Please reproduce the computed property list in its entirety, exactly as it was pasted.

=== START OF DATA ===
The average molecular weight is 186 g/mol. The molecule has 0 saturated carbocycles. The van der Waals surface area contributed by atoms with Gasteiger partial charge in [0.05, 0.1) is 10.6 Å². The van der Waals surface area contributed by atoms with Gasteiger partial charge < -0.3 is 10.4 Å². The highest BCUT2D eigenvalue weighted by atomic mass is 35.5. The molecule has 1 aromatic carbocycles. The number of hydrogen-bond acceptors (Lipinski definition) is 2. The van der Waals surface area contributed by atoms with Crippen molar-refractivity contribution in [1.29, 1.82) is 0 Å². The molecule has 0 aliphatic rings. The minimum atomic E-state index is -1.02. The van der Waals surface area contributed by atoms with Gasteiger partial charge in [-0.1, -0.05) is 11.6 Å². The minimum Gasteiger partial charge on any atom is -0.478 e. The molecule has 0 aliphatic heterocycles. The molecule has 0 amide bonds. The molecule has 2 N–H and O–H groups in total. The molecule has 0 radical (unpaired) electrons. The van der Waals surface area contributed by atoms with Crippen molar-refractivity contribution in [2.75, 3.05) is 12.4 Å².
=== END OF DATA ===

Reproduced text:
The average molecular weight is 186 g/mol. The molecule has 0 saturated carbocycles. The van der Waals surface area contributed by atoms with Gasteiger partial charge in [0.05, 0.1) is 10.6 Å². The van der Waals surface area contributed by atoms with Gasteiger partial charge < -0.3 is 10.4 Å². The highest BCUT2D eigenvalue weighted by atomic mass is 35.5. The molecule has 1 aromatic carbocycles. The number of hydrogen-bond acceptors (Lipinski definition) is 2. The van der Waals surface area contributed by atoms with Crippen molar-refractivity contribution in [1.29, 1.82) is 0 Å². The molecule has 0 aliphatic rings. The minimum atomic E-state index is -1.02. The van der Waals surface area contributed by atoms with Gasteiger partial charge in [-0.1, -0.05) is 11.6 Å². The minimum Gasteiger partial charge on any atom is -0.478 e. The molecule has 0 aliphatic heterocycles. The molecule has 0 amide bonds. The molecule has 2 N–H and O–H groups in total. The molecule has 0 radical (unpaired) electrons. The van der Waals surface area contributed by atoms with Crippen molar-refractivity contribution in [2.75, 3.05) is 12.4 Å².